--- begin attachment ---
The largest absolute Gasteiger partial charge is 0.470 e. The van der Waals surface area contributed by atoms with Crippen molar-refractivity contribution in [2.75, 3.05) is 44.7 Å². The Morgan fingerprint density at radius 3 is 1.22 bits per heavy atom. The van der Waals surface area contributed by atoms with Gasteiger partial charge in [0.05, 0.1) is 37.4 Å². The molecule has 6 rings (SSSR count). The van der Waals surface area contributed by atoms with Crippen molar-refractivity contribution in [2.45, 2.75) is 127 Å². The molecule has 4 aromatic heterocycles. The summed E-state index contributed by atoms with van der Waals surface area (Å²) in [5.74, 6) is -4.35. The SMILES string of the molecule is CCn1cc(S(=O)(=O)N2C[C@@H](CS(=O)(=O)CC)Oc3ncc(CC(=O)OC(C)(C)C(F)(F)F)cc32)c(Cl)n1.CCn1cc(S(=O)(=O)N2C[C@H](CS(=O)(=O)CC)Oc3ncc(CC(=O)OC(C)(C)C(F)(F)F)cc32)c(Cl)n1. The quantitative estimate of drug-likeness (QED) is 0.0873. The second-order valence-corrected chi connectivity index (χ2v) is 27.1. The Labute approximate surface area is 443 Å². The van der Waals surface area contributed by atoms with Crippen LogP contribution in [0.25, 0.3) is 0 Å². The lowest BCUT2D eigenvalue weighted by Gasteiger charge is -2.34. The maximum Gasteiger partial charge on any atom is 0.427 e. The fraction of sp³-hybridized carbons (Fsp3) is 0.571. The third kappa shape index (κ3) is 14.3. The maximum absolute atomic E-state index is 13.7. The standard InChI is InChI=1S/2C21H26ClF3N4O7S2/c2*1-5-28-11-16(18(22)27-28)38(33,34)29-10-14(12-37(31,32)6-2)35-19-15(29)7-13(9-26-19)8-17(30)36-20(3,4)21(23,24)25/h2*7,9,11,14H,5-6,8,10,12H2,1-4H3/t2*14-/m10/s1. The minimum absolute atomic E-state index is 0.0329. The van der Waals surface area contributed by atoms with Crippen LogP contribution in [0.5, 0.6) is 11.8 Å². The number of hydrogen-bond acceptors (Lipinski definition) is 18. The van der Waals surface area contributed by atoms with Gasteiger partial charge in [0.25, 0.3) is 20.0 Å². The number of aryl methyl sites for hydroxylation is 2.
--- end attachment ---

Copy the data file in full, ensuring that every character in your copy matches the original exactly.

The largest absolute Gasteiger partial charge is 0.470 e. The van der Waals surface area contributed by atoms with Crippen molar-refractivity contribution in [2.75, 3.05) is 44.7 Å². The Morgan fingerprint density at radius 3 is 1.22 bits per heavy atom. The van der Waals surface area contributed by atoms with Gasteiger partial charge in [0.05, 0.1) is 37.4 Å². The molecule has 6 rings (SSSR count). The van der Waals surface area contributed by atoms with Crippen molar-refractivity contribution in [2.45, 2.75) is 127 Å². The molecule has 4 aromatic heterocycles. The summed E-state index contributed by atoms with van der Waals surface area (Å²) in [5.74, 6) is -4.35. The SMILES string of the molecule is CCn1cc(S(=O)(=O)N2C[C@@H](CS(=O)(=O)CC)Oc3ncc(CC(=O)OC(C)(C)C(F)(F)F)cc32)c(Cl)n1.CCn1cc(S(=O)(=O)N2C[C@H](CS(=O)(=O)CC)Oc3ncc(CC(=O)OC(C)(C)C(F)(F)F)cc32)c(Cl)n1. The quantitative estimate of drug-likeness (QED) is 0.0873. The second-order valence-corrected chi connectivity index (χ2v) is 27.1. The Labute approximate surface area is 443 Å². The van der Waals surface area contributed by atoms with Crippen LogP contribution in [0.25, 0.3) is 0 Å². The lowest BCUT2D eigenvalue weighted by Gasteiger charge is -2.34. The maximum Gasteiger partial charge on any atom is 0.427 e. The fraction of sp³-hybridized carbons (Fsp3) is 0.571. The third kappa shape index (κ3) is 14.3. The maximum absolute atomic E-state index is 13.7. The standard InChI is InChI=1S/2C21H26ClF3N4O7S2/c2*1-5-28-11-16(18(22)27-28)38(33,34)29-10-14(12-37(31,32)6-2)35-19-15(29)7-13(9-26-19)8-17(30)36-20(3,4)21(23,24)25/h2*7,9,11,14H,5-6,8,10,12H2,1-4H3/t2*14-/m10/s1. The minimum absolute atomic E-state index is 0.0329. The van der Waals surface area contributed by atoms with Crippen LogP contribution in [0.5, 0.6) is 11.8 Å². The number of hydrogen-bond acceptors (Lipinski definition) is 18. The van der Waals surface area contributed by atoms with Gasteiger partial charge in [0.25, 0.3) is 20.0 Å². The number of aryl methyl sites for hydroxylation is 2.